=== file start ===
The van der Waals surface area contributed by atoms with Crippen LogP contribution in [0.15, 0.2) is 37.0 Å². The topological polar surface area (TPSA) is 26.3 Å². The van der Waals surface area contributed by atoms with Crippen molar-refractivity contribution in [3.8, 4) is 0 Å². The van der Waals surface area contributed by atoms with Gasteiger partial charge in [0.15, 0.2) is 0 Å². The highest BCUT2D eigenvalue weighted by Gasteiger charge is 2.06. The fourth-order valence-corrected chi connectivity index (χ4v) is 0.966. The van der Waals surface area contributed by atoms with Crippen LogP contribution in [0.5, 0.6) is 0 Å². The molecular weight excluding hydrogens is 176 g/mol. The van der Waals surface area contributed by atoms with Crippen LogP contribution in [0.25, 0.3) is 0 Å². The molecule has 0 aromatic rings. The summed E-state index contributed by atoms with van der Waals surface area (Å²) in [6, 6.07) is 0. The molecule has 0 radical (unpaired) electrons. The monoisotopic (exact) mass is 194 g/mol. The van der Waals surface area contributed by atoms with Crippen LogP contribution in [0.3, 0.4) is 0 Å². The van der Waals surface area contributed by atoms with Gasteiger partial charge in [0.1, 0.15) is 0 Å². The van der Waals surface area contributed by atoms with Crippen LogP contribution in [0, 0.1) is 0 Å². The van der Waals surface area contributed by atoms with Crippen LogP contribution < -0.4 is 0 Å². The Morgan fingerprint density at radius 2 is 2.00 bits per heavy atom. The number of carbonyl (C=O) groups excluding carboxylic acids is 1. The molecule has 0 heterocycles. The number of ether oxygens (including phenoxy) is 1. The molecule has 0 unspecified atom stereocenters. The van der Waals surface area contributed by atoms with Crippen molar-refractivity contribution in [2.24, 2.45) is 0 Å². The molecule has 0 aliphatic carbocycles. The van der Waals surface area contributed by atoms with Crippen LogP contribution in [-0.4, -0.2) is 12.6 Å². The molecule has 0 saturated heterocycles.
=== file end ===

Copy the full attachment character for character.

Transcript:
The van der Waals surface area contributed by atoms with Crippen LogP contribution in [0.15, 0.2) is 37.0 Å². The topological polar surface area (TPSA) is 26.3 Å². The van der Waals surface area contributed by atoms with Crippen molar-refractivity contribution in [3.8, 4) is 0 Å². The van der Waals surface area contributed by atoms with Gasteiger partial charge in [0.15, 0.2) is 0 Å². The highest BCUT2D eigenvalue weighted by Gasteiger charge is 2.06. The fourth-order valence-corrected chi connectivity index (χ4v) is 0.966. The van der Waals surface area contributed by atoms with Crippen LogP contribution in [0.5, 0.6) is 0 Å². The molecular weight excluding hydrogens is 176 g/mol. The van der Waals surface area contributed by atoms with Crippen LogP contribution in [0.25, 0.3) is 0 Å². The molecule has 0 aromatic rings. The summed E-state index contributed by atoms with van der Waals surface area (Å²) in [6, 6.07) is 0. The molecule has 0 radical (unpaired) electrons. The monoisotopic (exact) mass is 194 g/mol. The van der Waals surface area contributed by atoms with Crippen LogP contribution in [0.3, 0.4) is 0 Å². The van der Waals surface area contributed by atoms with Gasteiger partial charge in [0.1, 0.15) is 0 Å². The van der Waals surface area contributed by atoms with Crippen LogP contribution in [0, 0.1) is 0 Å². The van der Waals surface area contributed by atoms with Crippen LogP contribution < -0.4 is 0 Å². The Morgan fingerprint density at radius 2 is 2.00 bits per heavy atom. The number of carbonyl (C=O) groups excluding carboxylic acids is 1. The molecule has 0 heterocycles. The number of ether oxygens (including phenoxy) is 1. The molecule has 0 unspecified atom stereocenters. The van der Waals surface area contributed by atoms with Crippen molar-refractivity contribution in [2.24, 2.45) is 0 Å². The molecule has 0 aliphatic carbocycles. The van der Waals surface area contributed by atoms with Crippen LogP contribution in [-0.4, -0.2) is 12.6 Å². The molecule has 0 saturated heterocycles.